And Austin Selwyn, the idealist, little thought that he was applying to Elise Durwent the same philosophy as Prussia was applying to Europe.
But of one thing he was certain—much as he loved her (and at the thought his heart grew heavy with longing), his words on war had not been the idle declaimings of a sophist. There was a higher citizenship; the world was wrong to allow this war; and ignorance was the foe of mankind.
He would not withdraw from that platform. Duty was not something from which a man could step lightly aside. All his writings, all his thoughts, all his half-worked-out philosophies had been but training for this great moment. And now that it had come he would not prove renegade.
He would write with the language of inspiration. The agony of Man would be his spur, so that neither fatigue nor indifference could impede his labours. With the tears of the world he would pen such works that people everywhere would see the beacon-light of truth, and by it steer their troubled course.
Five miles he covered in little more than an hour, and with the returning sense of strength his purpose grew in firmness.
The call of the Universal Mind had penetrated through the labyrinth of life as the sound of the hunting-horn through leafy woods. There must be millions, he knew, who were of that great unison, kept from ensemble by the absence of co-ordination, by the lack of self-expression. It might not be for him to do more than help to light the torch, but, once lit, it would burst into flame, and the man to carry it would then come forward, as he had always done since ages immemorial when a world-crisis called for a world-man.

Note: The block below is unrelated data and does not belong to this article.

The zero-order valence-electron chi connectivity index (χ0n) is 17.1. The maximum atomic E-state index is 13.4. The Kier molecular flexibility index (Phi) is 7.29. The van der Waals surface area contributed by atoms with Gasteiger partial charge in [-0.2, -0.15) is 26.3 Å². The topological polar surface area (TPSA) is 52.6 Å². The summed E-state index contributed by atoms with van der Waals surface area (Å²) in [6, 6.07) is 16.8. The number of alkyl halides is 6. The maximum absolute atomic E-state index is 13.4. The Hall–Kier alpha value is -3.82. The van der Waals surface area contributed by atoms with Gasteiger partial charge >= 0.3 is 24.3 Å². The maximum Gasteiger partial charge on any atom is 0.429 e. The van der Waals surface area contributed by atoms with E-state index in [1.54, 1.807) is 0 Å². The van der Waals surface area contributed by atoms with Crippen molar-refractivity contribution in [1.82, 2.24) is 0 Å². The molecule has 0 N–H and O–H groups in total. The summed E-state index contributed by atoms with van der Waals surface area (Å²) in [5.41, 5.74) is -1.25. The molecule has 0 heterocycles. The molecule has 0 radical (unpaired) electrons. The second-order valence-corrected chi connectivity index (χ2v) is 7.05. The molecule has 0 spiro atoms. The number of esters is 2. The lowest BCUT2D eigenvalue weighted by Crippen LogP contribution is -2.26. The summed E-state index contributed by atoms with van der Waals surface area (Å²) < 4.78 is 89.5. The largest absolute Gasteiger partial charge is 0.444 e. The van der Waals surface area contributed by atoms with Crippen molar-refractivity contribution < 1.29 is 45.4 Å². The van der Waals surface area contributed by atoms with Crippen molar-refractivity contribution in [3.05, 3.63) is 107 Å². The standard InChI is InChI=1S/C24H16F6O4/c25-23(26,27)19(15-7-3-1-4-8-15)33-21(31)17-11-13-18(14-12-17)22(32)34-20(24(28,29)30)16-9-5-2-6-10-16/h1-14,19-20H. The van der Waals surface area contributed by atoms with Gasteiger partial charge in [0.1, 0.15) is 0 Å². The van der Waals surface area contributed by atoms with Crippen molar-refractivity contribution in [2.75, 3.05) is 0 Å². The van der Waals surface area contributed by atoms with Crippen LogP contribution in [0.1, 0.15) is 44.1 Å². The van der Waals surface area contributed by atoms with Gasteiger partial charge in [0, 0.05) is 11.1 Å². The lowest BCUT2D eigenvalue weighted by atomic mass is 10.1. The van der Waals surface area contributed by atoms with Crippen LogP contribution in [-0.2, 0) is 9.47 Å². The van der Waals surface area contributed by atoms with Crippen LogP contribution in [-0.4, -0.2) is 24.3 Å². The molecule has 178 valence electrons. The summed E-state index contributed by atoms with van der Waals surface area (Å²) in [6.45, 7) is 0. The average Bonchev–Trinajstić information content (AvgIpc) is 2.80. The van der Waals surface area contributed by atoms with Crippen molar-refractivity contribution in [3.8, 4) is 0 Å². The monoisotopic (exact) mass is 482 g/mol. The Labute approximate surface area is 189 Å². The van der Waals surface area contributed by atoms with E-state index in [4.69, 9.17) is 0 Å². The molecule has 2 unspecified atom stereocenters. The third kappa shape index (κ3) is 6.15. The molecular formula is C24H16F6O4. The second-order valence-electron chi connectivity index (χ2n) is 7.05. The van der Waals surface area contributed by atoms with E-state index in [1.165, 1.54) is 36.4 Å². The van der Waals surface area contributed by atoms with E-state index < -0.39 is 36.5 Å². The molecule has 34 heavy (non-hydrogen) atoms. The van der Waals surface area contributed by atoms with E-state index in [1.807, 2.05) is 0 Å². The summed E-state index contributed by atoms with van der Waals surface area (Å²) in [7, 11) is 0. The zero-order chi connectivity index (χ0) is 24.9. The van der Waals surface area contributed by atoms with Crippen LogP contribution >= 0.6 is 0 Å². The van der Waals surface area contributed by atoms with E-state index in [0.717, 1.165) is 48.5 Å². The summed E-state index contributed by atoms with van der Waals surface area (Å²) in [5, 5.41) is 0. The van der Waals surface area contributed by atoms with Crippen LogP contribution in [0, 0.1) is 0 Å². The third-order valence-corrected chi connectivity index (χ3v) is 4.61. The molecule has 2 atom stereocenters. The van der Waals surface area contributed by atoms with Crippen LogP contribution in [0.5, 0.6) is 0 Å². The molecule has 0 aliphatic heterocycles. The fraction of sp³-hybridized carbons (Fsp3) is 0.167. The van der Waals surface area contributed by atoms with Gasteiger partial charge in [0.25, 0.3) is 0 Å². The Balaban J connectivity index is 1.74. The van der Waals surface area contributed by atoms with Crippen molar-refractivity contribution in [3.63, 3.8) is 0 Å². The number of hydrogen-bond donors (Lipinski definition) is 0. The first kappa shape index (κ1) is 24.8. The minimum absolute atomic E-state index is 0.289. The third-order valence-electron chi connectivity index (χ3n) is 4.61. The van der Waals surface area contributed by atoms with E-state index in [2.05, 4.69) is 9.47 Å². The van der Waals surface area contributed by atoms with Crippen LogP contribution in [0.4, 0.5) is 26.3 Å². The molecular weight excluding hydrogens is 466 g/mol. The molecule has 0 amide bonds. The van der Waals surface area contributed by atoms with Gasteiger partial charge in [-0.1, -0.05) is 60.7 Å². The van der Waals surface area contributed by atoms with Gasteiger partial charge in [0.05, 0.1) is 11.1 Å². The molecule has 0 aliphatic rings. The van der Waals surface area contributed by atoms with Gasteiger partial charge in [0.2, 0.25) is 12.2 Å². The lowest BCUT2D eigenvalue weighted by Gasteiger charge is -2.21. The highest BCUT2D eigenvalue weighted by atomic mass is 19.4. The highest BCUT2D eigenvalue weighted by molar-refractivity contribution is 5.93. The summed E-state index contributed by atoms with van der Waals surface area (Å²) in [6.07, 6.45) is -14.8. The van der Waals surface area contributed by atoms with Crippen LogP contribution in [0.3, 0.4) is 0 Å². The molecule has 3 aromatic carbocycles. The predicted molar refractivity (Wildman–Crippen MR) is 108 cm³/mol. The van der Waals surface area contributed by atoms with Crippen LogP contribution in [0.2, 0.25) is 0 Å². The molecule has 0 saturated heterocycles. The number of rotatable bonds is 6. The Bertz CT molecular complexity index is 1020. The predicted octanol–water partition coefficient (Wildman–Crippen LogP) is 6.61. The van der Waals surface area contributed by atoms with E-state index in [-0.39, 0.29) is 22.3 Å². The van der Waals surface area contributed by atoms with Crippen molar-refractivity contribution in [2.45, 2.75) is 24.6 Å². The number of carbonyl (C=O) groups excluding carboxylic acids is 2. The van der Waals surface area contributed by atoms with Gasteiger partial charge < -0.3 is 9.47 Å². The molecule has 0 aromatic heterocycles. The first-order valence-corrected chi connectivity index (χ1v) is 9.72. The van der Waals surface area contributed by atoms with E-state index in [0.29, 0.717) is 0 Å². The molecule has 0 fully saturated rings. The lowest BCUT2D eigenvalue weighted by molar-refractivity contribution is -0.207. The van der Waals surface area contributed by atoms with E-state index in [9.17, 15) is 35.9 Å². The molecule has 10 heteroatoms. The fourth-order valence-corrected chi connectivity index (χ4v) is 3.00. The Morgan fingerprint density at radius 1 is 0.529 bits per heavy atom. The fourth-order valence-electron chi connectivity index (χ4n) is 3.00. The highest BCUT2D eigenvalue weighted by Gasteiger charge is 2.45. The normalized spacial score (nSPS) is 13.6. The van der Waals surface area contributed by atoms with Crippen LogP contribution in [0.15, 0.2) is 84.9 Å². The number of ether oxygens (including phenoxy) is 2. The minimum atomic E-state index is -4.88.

A sudden weakness crept into his blood. He was nearing home, and in a few minutes would see her again. If only he could have left the previous night on some pretext—but now he would have to wait until the afternoon at least. How strange it was to think of losing her! How wedded his subconscious thoughts had been to living out the future with her as his revelation of Heaven’s poetry! Would he have the courage to maintain his purpose, or, at the sight of her, would he throw himself at her feet, and, admitting failure, plead for mercy to the vanquished?
No. A thousand times no. Anything but that.
Reaching the clearing in the woods, he paused as the ivy-covered towers of Roselawn were presented to his gaze. With a characteristic working of his shoulders he drew himself to his full height, and his jaws and lips were set in implacable determination.
The mist still clung to the earth, but over the north-east tower of Roselawn he could see the sun, monstrous and red, looming with its sullen threat of heat.